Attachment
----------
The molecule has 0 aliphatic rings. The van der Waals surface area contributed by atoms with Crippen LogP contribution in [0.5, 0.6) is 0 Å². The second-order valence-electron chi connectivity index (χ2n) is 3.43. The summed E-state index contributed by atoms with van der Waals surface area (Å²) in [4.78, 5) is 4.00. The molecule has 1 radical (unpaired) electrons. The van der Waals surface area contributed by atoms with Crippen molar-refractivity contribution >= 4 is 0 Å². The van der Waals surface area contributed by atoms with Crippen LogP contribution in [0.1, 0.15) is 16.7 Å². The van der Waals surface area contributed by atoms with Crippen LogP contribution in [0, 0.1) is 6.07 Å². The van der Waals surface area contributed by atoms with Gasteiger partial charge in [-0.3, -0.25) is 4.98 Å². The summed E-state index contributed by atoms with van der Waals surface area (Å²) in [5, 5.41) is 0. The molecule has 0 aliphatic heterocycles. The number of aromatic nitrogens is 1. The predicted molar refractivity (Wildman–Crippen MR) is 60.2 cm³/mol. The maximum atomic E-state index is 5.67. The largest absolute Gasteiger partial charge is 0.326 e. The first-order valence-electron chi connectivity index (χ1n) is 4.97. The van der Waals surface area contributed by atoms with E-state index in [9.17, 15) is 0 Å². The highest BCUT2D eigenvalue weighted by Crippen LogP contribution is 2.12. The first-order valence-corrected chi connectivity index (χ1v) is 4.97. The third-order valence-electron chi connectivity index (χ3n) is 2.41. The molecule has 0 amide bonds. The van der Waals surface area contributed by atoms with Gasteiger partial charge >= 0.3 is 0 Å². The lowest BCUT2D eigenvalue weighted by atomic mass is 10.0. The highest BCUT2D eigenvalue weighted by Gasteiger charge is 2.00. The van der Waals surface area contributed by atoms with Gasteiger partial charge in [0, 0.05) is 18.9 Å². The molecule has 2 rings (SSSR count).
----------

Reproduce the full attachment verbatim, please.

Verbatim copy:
The molecule has 0 aliphatic rings. The van der Waals surface area contributed by atoms with Crippen LogP contribution in [0.5, 0.6) is 0 Å². The second-order valence-electron chi connectivity index (χ2n) is 3.43. The summed E-state index contributed by atoms with van der Waals surface area (Å²) in [4.78, 5) is 4.00. The molecule has 1 radical (unpaired) electrons. The van der Waals surface area contributed by atoms with Crippen molar-refractivity contribution >= 4 is 0 Å². The van der Waals surface area contributed by atoms with Crippen LogP contribution in [0.1, 0.15) is 16.7 Å². The van der Waals surface area contributed by atoms with Crippen LogP contribution in [0, 0.1) is 6.07 Å². The van der Waals surface area contributed by atoms with Gasteiger partial charge in [-0.3, -0.25) is 4.98 Å². The summed E-state index contributed by atoms with van der Waals surface area (Å²) in [5, 5.41) is 0. The molecule has 0 aliphatic heterocycles. The number of aromatic nitrogens is 1. The predicted molar refractivity (Wildman–Crippen MR) is 60.2 cm³/mol. The maximum atomic E-state index is 5.67. The largest absolute Gasteiger partial charge is 0.326 e. The first-order valence-electron chi connectivity index (χ1n) is 4.97. The van der Waals surface area contributed by atoms with E-state index in [9.17, 15) is 0 Å². The highest BCUT2D eigenvalue weighted by Crippen LogP contribution is 2.12. The first-order valence-corrected chi connectivity index (χ1v) is 4.97. The third-order valence-electron chi connectivity index (χ3n) is 2.41. The molecule has 0 amide bonds. The van der Waals surface area contributed by atoms with Gasteiger partial charge >= 0.3 is 0 Å². The lowest BCUT2D eigenvalue weighted by atomic mass is 10.0. The highest BCUT2D eigenvalue weighted by Gasteiger charge is 2.00. The van der Waals surface area contributed by atoms with Gasteiger partial charge in [0, 0.05) is 18.9 Å². The molecule has 2 rings (SSSR count).